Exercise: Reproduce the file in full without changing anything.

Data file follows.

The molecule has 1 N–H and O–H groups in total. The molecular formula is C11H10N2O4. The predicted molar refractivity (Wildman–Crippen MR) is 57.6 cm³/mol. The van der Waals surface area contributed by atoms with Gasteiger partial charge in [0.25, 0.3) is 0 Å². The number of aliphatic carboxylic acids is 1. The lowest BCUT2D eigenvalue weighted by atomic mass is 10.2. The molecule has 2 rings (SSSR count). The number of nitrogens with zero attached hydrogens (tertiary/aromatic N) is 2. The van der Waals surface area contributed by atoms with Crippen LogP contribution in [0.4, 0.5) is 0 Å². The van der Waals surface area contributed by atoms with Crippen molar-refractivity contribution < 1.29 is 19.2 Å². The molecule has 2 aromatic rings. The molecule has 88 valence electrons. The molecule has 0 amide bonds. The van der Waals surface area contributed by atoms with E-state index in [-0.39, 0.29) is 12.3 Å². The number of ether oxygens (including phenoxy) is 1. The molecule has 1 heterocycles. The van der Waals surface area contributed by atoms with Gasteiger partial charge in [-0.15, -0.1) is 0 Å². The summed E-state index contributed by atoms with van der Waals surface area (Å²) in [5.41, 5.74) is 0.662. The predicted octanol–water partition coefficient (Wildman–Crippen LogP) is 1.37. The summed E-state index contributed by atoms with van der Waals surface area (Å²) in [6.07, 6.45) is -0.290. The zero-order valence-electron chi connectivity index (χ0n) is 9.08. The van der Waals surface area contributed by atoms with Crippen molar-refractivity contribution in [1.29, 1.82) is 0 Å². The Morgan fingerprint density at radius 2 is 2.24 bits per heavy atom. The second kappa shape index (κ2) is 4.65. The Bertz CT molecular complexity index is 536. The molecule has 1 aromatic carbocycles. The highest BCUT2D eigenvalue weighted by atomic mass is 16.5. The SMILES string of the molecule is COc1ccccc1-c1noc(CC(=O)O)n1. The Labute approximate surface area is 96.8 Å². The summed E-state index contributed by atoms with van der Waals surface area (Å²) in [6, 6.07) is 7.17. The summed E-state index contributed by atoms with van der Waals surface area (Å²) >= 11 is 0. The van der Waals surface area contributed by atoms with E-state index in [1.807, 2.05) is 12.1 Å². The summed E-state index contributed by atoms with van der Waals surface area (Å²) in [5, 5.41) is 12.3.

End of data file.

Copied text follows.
The molecule has 1 N–H and O–H groups in total. The molecular formula is C11H10N2O4. The predicted molar refractivity (Wildman–Crippen MR) is 57.6 cm³/mol. The van der Waals surface area contributed by atoms with Gasteiger partial charge in [0.25, 0.3) is 0 Å². The number of aliphatic carboxylic acids is 1. The lowest BCUT2D eigenvalue weighted by atomic mass is 10.2. The molecule has 2 rings (SSSR count). The number of nitrogens with zero attached hydrogens (tertiary/aromatic N) is 2. The van der Waals surface area contributed by atoms with Crippen LogP contribution in [0.4, 0.5) is 0 Å². The van der Waals surface area contributed by atoms with Crippen molar-refractivity contribution < 1.29 is 19.2 Å². The molecule has 2 aromatic rings. The molecule has 88 valence electrons. The molecule has 0 amide bonds. The van der Waals surface area contributed by atoms with E-state index in [-0.39, 0.29) is 12.3 Å². The number of ether oxygens (including phenoxy) is 1. The molecule has 1 heterocycles. The van der Waals surface area contributed by atoms with Gasteiger partial charge in [-0.15, -0.1) is 0 Å². The summed E-state index contributed by atoms with van der Waals surface area (Å²) in [5.41, 5.74) is 0.662. The predicted octanol–water partition coefficient (Wildman–Crippen LogP) is 1.37. The summed E-state index contributed by atoms with van der Waals surface area (Å²) in [6.07, 6.45) is -0.290. The zero-order valence-electron chi connectivity index (χ0n) is 9.08. The van der Waals surface area contributed by atoms with Crippen molar-refractivity contribution in [1.29, 1.82) is 0 Å². The Morgan fingerprint density at radius 2 is 2.24 bits per heavy atom. The second kappa shape index (κ2) is 4.65. The Bertz CT molecular complexity index is 536. The molecule has 1 aromatic carbocycles. The highest BCUT2D eigenvalue weighted by atomic mass is 16.5. The SMILES string of the molecule is COc1ccccc1-c1noc(CC(=O)O)n1. The Labute approximate surface area is 96.8 Å². The summed E-state index contributed by atoms with van der Waals surface area (Å²) in [6, 6.07) is 7.17. The summed E-state index contributed by atoms with van der Waals surface area (Å²) >= 11 is 0. The van der Waals surface area contributed by atoms with E-state index in [1.807, 2.05) is 12.1 Å². The summed E-state index contributed by atoms with van der Waals surface area (Å²) in [5, 5.41) is 12.3.